The Department of Health and Human Services, run by Trump-appointee and leader in the abstinence-only-until-marriage movement Valerie Huber, is discontinuing all teen pregnancy prevention programs, cutting two years from what was supposed to be a five-year grant. Pima County's two programs, originally awarded $1.3 million a year, along with more than 80 programs nationwide, will lose all federal funding as of June 2018.
The models for these programs have strong evidence of success, even according to DHHS, who made the cuts. With a five-year research plan and a total budget of about $100 million a year, the programs began publishing results last summer, showing success in reducing sexual activity and pregnancy among teens. And yet, the Trump administration is putting a stop to the research and education with little explanation.
Child & Family Resources, Inc., the non-profit running the local programs, has been working with educators in the Sunnyside School District to teach kids about both abstinence and consent, fostering healthy relationships and avoiding STDs and unwanted pregnancy.
"The new administration in D.C.—the new president—has a different priority, so his budget does not allow for any funding for science-based teen pregnancy prevention programing," says Marie Fordney, director of CFR's Prevention Programs for Youth. "It's disheartening because there's been a marked decline in teen pregnancy over the last several years, and there's scientific consensus that our approach, the last decade of teaching medically-accurate sex education, is working."
Even the administration seems to agrees that the current programs work. When President Trump first proposed the cuts in March, the proposal called the programs "evidence-based, innovative approaches to teen pregnancy prevention."
The Center for Disease Control and Prevention looked at the effectiveness of such programs from 2010 to 2015 and found they curbed teen pregnancy, STDs and risky sexual behaviors. And from 2007 to 2015, as these programs were more widely implemented, teen birth rates in the U.S. dropped by almost half.
The Youth Advisory Council, a component of CRF's prevention programs that is comprised of youth ages 11 through 19, meets twice a month to talk about healthy sexual activity and relationships. One council leader, 17-year-old Ysabeloe Garcia, says the government is letting down Arizona's youth. She goes to school in the Tucson Unified School District and says before these programs, the sole sex education she received was abstinence only.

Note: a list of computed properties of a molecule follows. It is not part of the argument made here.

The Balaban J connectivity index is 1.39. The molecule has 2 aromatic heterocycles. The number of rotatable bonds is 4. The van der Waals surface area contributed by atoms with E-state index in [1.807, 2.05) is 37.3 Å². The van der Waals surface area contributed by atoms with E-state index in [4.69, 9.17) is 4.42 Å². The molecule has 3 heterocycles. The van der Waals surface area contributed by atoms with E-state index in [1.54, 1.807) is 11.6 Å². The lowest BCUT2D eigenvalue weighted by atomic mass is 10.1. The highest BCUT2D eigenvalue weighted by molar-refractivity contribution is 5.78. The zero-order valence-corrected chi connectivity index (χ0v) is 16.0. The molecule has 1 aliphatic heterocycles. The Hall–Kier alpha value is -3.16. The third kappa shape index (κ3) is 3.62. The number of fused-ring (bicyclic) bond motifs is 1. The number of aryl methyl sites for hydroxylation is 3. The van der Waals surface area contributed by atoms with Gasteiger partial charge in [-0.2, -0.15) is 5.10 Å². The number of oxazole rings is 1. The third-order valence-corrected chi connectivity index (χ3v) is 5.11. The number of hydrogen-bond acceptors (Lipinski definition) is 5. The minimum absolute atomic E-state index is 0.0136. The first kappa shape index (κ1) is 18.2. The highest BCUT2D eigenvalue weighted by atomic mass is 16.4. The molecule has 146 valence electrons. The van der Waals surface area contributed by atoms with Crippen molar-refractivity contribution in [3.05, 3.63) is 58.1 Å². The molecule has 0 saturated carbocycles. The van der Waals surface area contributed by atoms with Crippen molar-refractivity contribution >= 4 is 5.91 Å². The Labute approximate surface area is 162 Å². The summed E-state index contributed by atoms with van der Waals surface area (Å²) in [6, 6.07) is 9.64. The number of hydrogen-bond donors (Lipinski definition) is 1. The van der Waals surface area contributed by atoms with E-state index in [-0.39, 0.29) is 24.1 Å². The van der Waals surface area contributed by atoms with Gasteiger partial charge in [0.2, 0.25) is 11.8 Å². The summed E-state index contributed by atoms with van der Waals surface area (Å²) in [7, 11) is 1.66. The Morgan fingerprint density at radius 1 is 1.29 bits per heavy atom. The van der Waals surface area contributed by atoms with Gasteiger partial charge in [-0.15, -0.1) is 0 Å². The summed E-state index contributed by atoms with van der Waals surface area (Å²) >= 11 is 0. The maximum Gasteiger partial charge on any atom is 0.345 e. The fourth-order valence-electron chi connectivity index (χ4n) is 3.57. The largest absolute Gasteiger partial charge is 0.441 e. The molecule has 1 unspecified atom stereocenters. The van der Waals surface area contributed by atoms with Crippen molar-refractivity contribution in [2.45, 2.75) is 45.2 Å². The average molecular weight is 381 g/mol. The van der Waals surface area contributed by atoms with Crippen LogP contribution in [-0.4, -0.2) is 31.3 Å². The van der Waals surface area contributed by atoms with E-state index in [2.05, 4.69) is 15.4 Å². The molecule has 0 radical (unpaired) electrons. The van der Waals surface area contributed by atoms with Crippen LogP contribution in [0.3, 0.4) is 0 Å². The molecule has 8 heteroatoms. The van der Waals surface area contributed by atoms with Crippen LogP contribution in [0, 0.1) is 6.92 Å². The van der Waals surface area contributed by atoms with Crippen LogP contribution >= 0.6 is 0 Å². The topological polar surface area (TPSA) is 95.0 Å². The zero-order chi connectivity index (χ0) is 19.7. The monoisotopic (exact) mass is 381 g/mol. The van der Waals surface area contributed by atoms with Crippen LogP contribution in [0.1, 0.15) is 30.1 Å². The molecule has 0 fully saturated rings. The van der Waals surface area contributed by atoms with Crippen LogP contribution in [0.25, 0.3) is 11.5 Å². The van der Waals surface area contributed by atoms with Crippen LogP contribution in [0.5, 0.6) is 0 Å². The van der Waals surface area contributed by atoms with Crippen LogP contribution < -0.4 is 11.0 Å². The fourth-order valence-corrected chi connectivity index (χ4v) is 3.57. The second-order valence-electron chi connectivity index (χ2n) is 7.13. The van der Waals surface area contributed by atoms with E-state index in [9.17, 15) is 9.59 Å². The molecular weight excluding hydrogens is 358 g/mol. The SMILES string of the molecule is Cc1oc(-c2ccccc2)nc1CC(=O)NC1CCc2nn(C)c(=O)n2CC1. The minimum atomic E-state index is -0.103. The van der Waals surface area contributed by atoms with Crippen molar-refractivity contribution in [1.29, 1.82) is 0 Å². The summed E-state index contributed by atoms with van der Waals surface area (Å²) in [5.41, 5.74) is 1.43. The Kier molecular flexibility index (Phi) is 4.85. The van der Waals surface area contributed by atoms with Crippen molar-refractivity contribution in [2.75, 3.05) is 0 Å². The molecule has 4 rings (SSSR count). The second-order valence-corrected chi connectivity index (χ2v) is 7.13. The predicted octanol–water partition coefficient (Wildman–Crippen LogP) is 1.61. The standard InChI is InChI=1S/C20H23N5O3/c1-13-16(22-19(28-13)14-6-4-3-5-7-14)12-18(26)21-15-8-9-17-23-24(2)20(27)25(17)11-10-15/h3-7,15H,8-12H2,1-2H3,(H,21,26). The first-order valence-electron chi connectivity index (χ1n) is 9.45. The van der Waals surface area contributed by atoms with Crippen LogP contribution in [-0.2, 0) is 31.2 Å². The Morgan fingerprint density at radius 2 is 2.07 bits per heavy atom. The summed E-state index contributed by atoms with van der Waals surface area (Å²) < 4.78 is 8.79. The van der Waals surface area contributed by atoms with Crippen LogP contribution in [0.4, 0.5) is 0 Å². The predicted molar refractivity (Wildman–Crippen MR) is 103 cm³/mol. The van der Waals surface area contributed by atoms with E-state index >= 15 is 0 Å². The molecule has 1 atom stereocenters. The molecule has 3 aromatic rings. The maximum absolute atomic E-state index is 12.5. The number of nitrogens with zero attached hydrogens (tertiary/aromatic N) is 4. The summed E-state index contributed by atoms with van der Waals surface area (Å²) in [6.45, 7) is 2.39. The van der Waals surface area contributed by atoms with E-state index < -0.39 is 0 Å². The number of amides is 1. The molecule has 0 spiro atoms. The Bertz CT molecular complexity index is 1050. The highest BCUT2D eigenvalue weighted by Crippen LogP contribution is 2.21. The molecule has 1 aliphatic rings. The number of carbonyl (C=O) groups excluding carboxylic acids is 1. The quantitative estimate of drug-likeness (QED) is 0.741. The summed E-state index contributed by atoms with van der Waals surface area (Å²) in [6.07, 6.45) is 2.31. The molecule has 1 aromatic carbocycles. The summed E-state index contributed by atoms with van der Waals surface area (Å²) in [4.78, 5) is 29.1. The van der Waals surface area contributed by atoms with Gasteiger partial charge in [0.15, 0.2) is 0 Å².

"I think it's really disappointing that they want a lower teen-pregnancy rate, they want less abortions, but they're not giving us the tools to achieve those things," Garcia says. "It's so wild. You want to teach kids how to be safe and the right way to do things, but you're not even using facts."
While funding is cut for these comprehensive programs, the budget allots $20 million for sexual-risk avoidance education, formerly known as abstinence-only education. The budget does stipulate that the abstinence-only approach must use a medically accurate, peer-reviewed, evidence-based approach.
Studies have found the sexual-risk-avoidance approach actually increases teen pregnancy and STD rates, Fordney says, adding that there are other, more effective abstinence programs that are losing funding because they fall under the teen-pregnancy-prevention umbrella.
"'Abstinence only until marriage' or 'sexual-risk avoidance' are the ones that are this particular formula that you have to follow that upholds heterosexual, monogamous marriage as the only acceptable place for sexual activity," she says. "It ignores or alienates youth who might not end up falling into that category."
According to the peer-reviewed academic journal covering research on human sexuality, "Sexuality Research and Social Policy," abstinence-only education does not delay teens from being sexually active and has little positive effects at all, but about two-thirds of comprehensive programs show "strong evidence that they positively affected young people's sexual behavior, including both delaying initiation of sex and increasing condom and contraceptive use."
One of the CFR programs is Guy Talk. Geared toward male high school freshman, it's one of few sex-ed programs that addresses males' responsibility in consent and pregnancy.
"It was sort of looking at the non-traditional approach, not thinking of women as the sexual gatekeepers but instead thinking of men as equal partners in the process," Fordney says. "It's helping them define their own masculinity and not conform to societal expectations."
The other program, Mobilization for a Positive Future, is serving over 2,500 eighth and ninth graders, per year, in the Sunnyside district, which has many low-income and minority families and higher teen pregnancy rates.
CFR is looking for additional funding and hopes to find a way to continue the programs.
Thanks to what the district has learned in its collaboration with CFR, they will be able to continue the programs for another two years, maybe more, though they have limited resources to do so without the government grants, says Victor Mercado, director of public information for Sunnyside who also sits on the CFR board.
Being on the Youth Advisory Council has taught 17-year-old Miranda Escobar about healthy relationships and boundaries.
"Knowing what's best for you and knowing when to take a step back," she says. "And learning how to be able to talk about things openly."